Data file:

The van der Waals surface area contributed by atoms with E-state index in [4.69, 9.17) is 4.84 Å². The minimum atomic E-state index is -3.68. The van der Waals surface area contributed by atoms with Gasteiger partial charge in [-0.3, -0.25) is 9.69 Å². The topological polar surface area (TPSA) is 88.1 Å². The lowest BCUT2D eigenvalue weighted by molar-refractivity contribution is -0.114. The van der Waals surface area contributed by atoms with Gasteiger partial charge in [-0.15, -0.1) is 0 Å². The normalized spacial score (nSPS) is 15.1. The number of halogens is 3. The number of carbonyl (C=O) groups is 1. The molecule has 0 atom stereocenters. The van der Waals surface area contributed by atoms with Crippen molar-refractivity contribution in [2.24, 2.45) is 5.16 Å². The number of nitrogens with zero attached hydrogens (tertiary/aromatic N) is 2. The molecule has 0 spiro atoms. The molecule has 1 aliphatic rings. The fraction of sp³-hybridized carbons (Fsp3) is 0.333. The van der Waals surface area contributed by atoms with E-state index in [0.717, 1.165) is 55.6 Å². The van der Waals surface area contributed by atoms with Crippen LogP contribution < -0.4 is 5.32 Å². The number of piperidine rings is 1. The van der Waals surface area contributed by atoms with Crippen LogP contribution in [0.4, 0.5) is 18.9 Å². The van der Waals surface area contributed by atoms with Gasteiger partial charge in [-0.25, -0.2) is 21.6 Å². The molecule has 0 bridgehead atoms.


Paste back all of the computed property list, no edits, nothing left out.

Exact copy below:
The van der Waals surface area contributed by atoms with E-state index in [4.69, 9.17) is 4.84 Å². The minimum atomic E-state index is -3.68. The van der Waals surface area contributed by atoms with Gasteiger partial charge in [-0.3, -0.25) is 9.69 Å². The topological polar surface area (TPSA) is 88.1 Å². The lowest BCUT2D eigenvalue weighted by molar-refractivity contribution is -0.114. The van der Waals surface area contributed by atoms with Gasteiger partial charge in [-0.15, -0.1) is 0 Å². The normalized spacial score (nSPS) is 15.1. The number of halogens is 3. The number of carbonyl (C=O) groups is 1. The molecule has 0 atom stereocenters. The van der Waals surface area contributed by atoms with Crippen molar-refractivity contribution in [2.24, 2.45) is 5.16 Å². The number of nitrogens with zero attached hydrogens (tertiary/aromatic N) is 2. The molecule has 0 spiro atoms. The molecule has 1 aliphatic rings. The fraction of sp³-hybridized carbons (Fsp3) is 0.333. The van der Waals surface area contributed by atoms with E-state index in [0.717, 1.165) is 55.6 Å². The van der Waals surface area contributed by atoms with Crippen LogP contribution < -0.4 is 5.32 Å². The number of piperidine rings is 1. The van der Waals surface area contributed by atoms with Crippen LogP contribution in [0.4, 0.5) is 18.9 Å². The van der Waals surface area contributed by atoms with Gasteiger partial charge in [-0.25, -0.2) is 21.6 Å². The molecule has 0 bridgehead atoms.